The Best Concerts in New York This Weekend, 8/22/14


For more shows throughout the weekend, check out our New York Concert Calendar, which we update daily.

Friday, 8/22:

Arcade Fire
Barclays Center
Friday through Sunday, 7:30 p.m. daily, $35-$85
Arcade Fire is a band that has managed to preserve the concept of “indie rock,” even while they are playing massive arenas like the Barclays Center, as they are tonight. This carefully-constructed image and ethos is reliant on their ever-evolving style and peculiar band dynamics. They’ve never given in to the draw of radio-ready beats or riffs, instead moving further away from accessibility, even as their fame grows. Last year’s Reflektor was perhaps their weirdest and most critically acclaimed album yet. Another marker of their eccentricity is the opening act of their show–the iconic New York band Television. In a rockist’s world, Television opening for Arcade Fire is a marvelous mishap that is almost an affront to Television’s legacy. But then again, it’s also an indication that Arcade Fire is mindful of the past and producing music that’s valid enough to warrant pairings like this. The Unicorns are also on the bill, so all bets are completely off. — By Caitlin White

Dead Gaze
South Street Seaport
6:00 p.m., free
Dead Gaze’s Cole Furlow’s is a one-man noise-pop wrecking crew, pinching off distorted gems that lodge in memory as easily as they defy categorization. In his hands, abrupt punk melodies churn and roil under geysers of feedback and effects, but his effortlessly direct, bitter voice slices through the din. It’s as if the songs are skirmishes in an ongoing emotional war that Furlow is perpetually at grave risk of losing. — By Raymond Cummings

Saturday, 8/23:

B.B. King Blues Club & Grill
12:00 a.m., $60
When “Can’t Deny It” was first released, it wasn’t the cool, cocky delivery, chipped-tooth flow, or Nate Dogg’s Makavelian hook that captured everyone’s attention; similarly, “Young’n (Holla Back)” was always more than the sum of its slick rhymes and chipper Neptunes beat. Fab’s incredible wordplay and lush beats on “I’m So into You” and “Can’t Let You Go,” two crossover tracks that made 2003’s Street Dreams so great aren’t even the best part of Fab. Real Talk‘s “Breathe” was a hot song, with an insistent Just Blaze production, but all of that is just icing on the cake. The thing that is most fascinating about Fabolous is how he spells his name: F-A-B-O-L-O-U-S. Where does that first “o” come from? What drove him to turn fabulous into Fabolous? Not all questions have answers, but Fab is unquestionably a veteran in the game now–quite possibly the only punchline rapper left. — By Winston Groman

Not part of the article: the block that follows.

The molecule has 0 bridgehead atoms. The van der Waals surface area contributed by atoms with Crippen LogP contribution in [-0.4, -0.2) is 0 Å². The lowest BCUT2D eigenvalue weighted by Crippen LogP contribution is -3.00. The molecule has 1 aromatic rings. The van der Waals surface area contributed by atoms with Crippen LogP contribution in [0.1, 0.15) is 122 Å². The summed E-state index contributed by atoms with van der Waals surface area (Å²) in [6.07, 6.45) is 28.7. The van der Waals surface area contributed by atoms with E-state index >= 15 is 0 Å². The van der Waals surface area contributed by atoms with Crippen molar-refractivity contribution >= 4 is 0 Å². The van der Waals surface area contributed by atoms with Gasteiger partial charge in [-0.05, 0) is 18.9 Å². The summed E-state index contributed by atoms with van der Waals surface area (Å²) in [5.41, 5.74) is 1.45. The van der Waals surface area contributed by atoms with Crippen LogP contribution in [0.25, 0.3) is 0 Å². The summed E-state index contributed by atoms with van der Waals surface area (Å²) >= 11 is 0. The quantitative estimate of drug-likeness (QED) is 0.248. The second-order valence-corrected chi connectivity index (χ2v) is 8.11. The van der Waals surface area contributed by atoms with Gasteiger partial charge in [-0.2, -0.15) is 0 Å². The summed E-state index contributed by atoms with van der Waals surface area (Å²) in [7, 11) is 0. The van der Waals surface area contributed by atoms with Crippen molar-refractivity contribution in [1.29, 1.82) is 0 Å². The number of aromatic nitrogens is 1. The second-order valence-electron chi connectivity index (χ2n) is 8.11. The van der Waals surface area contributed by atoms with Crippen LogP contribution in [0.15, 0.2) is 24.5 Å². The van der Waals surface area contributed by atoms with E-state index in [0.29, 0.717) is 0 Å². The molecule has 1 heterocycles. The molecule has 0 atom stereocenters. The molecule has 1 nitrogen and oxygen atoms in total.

Dave Douglas Quintet
Friday & Saturday, 8:30 p.m. & 11:00 p.m., $40
They mess with polyphony now and again, and those sections of their hard-swinging book are some of the joyous in modern jazz. Douglas does a superb job of giving everyone the green light for personal expression while maintaining the architecture of his wily tunes, and from Jon Irabagon to Rudy Royston they’re always ready to burn. They’ll be blowing in from a string of European dates, so expect coordination to be front and center. — By Jim Macnie

John Talabot
10:00 p.m., $20/$30
The popular Spanish DJ’s breakthrough album came out in 2012, but it’s the kind of deep listen that can keep you busy for years as you fish through all the crevices he’s buried under reverb and a foreground patchwork of sampled vocals. Once inside those tiny caves, you’ll find in equal measure both occasional bursts of intricate percussion and a muted production spit-shine that can probably be traced all the way back to Burial. — By Vijith Assar

Sunday, 8/24:

‘Afropunk Festival’
Commodore Barry Park
Saturday & Sunday, 12:00 p.m. daily, free
Finding a free, two-day music festival with a hefty lineup like the one featured at this year’s AfroPunk Fest is like finding gold. Maybe pure gold is the best way to describe an annual show that supports the involvement of black people in various alternative music genres, which span everything from soul to punk. This year a wild collection of artists take over Commodore Barry Park for the weekend. Unlocking the Truth, Body Count, and Cro-Mags share stages with Sharon Jones & the Dap-Kings, SZA, and D’Angelo, making this fertile ground for everyone who loves music and loves supporting diversity therein. Beyond just bands, the festival celebrates all the forms of art music influences like fashion and comedy, making for a jam-packed celebration. — By Brittany Spanos

City Winery
Friday through Sunday, 6:00 p.m. daily, $45-$55
Formed in 1977 by singing poet Exene Cervenka, her bassist-soulmate John Doe, enigmatic rockabilly guitarist Billy Zoom, and pile-driving drummer D.J. Bonebrake, X is arguably the greatest punk-rock group still performing with its original membership. Beginning tonight, they’ll perform their four earliest albums – Los Angeles, Wild Gift, Under the Big Black Sun, and More Fun in the New World – in their entirety over as many evenings. Produced by Doors keyboardist Ray Manzarek, X’s songs about Californication, jealousy, death, and decay suggested a lineage that cut diagonally through hippie culture back to the Beats and Woody Guthrie’s populist idealism. X also delivered probably the best line to come out of the SoCal punk ethos: “We’ll crawl through your backyard/ And whack your yappin’ dog!” — By Richard Gehr

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